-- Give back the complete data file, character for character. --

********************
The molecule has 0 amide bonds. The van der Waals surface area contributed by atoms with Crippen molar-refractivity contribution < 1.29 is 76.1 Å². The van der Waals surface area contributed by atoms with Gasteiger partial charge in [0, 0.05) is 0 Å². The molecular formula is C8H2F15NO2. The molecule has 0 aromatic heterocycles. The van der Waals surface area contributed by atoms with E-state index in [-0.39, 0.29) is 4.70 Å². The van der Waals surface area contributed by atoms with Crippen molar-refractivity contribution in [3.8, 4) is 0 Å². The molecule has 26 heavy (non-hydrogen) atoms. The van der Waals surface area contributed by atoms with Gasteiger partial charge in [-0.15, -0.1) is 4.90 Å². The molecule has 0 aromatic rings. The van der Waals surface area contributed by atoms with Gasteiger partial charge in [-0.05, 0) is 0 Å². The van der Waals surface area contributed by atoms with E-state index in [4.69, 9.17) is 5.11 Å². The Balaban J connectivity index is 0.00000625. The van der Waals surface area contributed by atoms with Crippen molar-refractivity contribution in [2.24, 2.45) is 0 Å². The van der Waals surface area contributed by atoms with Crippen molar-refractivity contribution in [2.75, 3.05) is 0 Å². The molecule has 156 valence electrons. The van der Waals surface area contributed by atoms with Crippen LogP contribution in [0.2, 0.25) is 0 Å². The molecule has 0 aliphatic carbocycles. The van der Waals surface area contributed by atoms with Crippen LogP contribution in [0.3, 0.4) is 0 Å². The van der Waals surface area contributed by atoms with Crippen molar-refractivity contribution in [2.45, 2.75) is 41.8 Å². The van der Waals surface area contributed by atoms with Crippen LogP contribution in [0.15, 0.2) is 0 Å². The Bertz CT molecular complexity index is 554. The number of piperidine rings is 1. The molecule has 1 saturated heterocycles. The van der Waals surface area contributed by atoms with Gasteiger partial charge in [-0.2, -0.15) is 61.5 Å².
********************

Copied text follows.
The molecule has 0 amide bonds. The van der Waals surface area contributed by atoms with Crippen molar-refractivity contribution < 1.29 is 76.1 Å². The van der Waals surface area contributed by atoms with Gasteiger partial charge in [0, 0.05) is 0 Å². The molecular formula is C8H2F15NO2. The molecule has 0 aromatic heterocycles. The van der Waals surface area contributed by atoms with E-state index in [-0.39, 0.29) is 4.70 Å². The van der Waals surface area contributed by atoms with Crippen molar-refractivity contribution in [3.8, 4) is 0 Å². The molecule has 26 heavy (non-hydrogen) atoms. The van der Waals surface area contributed by atoms with Gasteiger partial charge in [-0.15, -0.1) is 4.90 Å². The molecule has 0 aromatic rings. The van der Waals surface area contributed by atoms with Gasteiger partial charge in [-0.05, 0) is 0 Å². The van der Waals surface area contributed by atoms with E-state index in [4.69, 9.17) is 5.11 Å². The Balaban J connectivity index is 0.00000625. The van der Waals surface area contributed by atoms with Crippen molar-refractivity contribution in [2.24, 2.45) is 0 Å². The van der Waals surface area contributed by atoms with Crippen molar-refractivity contribution in [2.75, 3.05) is 0 Å². The molecule has 156 valence electrons. The van der Waals surface area contributed by atoms with Crippen LogP contribution in [0.2, 0.25) is 0 Å². The molecule has 0 aliphatic carbocycles. The van der Waals surface area contributed by atoms with Crippen LogP contribution in [0.3, 0.4) is 0 Å². The van der Waals surface area contributed by atoms with Crippen molar-refractivity contribution in [2.45, 2.75) is 41.8 Å². The van der Waals surface area contributed by atoms with Crippen LogP contribution in [0.15, 0.2) is 0 Å². The Bertz CT molecular complexity index is 554. The number of piperidine rings is 1. The molecule has 1 saturated heterocycles. The van der Waals surface area contributed by atoms with Gasteiger partial charge in [-0.2, -0.15) is 61.5 Å².